Article

Monoclonal antibody 8A2-induced retraction appears to be mediated by protein phosphorylation in goldfish retinal ganglion cell axons.

Department of Physiology, State University, Buffalo, New York 14214.
Developmental Biology (Impact Factor: 3.64). 04/1993; 156(1):230-42. DOI: 10.1006/dbio.1993.1072
Source: PubMed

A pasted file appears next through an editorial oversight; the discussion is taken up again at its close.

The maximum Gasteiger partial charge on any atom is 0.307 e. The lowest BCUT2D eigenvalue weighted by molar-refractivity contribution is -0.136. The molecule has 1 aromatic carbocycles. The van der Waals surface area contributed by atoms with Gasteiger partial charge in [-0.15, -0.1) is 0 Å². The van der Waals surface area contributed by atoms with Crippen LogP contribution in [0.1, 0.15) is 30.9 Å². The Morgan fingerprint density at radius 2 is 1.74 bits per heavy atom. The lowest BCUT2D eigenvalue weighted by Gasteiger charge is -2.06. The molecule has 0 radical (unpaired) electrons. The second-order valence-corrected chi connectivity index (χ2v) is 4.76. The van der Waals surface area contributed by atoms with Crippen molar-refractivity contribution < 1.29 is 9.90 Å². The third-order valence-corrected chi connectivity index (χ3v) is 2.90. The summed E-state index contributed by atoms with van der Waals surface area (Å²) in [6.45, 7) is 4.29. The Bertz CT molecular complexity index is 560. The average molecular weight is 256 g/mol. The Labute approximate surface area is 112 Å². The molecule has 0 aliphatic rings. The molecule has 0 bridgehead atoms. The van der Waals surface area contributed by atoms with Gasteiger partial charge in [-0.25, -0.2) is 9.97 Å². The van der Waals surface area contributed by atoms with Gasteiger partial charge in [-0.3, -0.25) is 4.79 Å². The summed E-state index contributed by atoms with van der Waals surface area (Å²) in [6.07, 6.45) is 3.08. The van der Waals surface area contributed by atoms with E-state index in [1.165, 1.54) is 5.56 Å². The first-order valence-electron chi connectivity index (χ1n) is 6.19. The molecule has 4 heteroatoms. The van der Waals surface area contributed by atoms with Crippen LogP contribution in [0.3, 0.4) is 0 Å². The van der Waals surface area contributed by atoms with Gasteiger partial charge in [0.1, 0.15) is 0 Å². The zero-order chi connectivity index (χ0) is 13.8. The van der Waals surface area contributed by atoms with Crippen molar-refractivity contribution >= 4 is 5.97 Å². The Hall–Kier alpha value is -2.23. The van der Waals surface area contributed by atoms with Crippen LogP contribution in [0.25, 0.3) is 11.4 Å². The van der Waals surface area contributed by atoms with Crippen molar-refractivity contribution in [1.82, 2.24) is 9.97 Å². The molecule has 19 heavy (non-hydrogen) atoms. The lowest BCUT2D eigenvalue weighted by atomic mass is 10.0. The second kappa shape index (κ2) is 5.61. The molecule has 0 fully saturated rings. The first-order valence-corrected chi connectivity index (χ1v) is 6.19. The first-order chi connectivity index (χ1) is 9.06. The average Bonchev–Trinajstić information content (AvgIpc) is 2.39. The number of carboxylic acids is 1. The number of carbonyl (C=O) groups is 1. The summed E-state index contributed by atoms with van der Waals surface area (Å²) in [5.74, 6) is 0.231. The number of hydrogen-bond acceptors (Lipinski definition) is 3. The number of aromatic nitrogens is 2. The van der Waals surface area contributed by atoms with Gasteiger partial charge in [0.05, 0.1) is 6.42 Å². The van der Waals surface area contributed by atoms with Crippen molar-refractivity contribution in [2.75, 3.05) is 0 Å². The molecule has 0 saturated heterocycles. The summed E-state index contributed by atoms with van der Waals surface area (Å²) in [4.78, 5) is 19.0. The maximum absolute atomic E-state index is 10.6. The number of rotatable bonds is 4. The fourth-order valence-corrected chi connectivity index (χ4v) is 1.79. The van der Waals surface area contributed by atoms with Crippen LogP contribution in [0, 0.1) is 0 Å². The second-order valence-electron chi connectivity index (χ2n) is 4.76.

ABSTRACT We have recently demonstrated that binding by monoclonal antibody (mAb) 8A2 to regenerating retinal ganglion cell axons in goldfish explants specifically induces a sustained, actin-based retraction response that is similar in most respects to a spontaneous retraction (S.G. Finnegan, V. Lemmon, and E. Koenig, Cell Motil. Cytoskeleton, 1992). Experiments were conducted to evaluate potential signal transduction pathways that may play a role in mediating retraction, using the mAb 8A2 retraction model system. Potential roles of cAMP, elevated intracellular calcium, or calmodulin-dependent processes were probed and the results did not appear to implicate them in either the induction or the maintenance of the axon retraction response. In contrast, treatment with phorbol 12-myristate 13-acetate, but not with inactive phorbol esters, induced a retraction response, although the response was more variable and less robust than that produced by mAb 8A2. However, both forms of induction were blocked by staurosporine, a nonspecific kinase inhibitor. Okadaic acid, a potent serine/threonine phosphatase inhibitor produced a very robust retraction response, and subthreshold doses significantly potentiated the retraction response induced by mAb 8A2. Genistein inhibited the mAb 8A2-induced retraction response at concentrations selective for tyrosine kinase activity in a dose-dependent manner. These findings are consistent with the hypothesis that an augmented phosphorylation state of one or more axonal proteins, perhaps catalyzed in part by protein kinase C, produces a sustained physiological retraction. In addition, tyrosine kinase may be involved in transducing surface-mediated interactions that trigger retraction, including the binding reaction signal of mAb 8A2.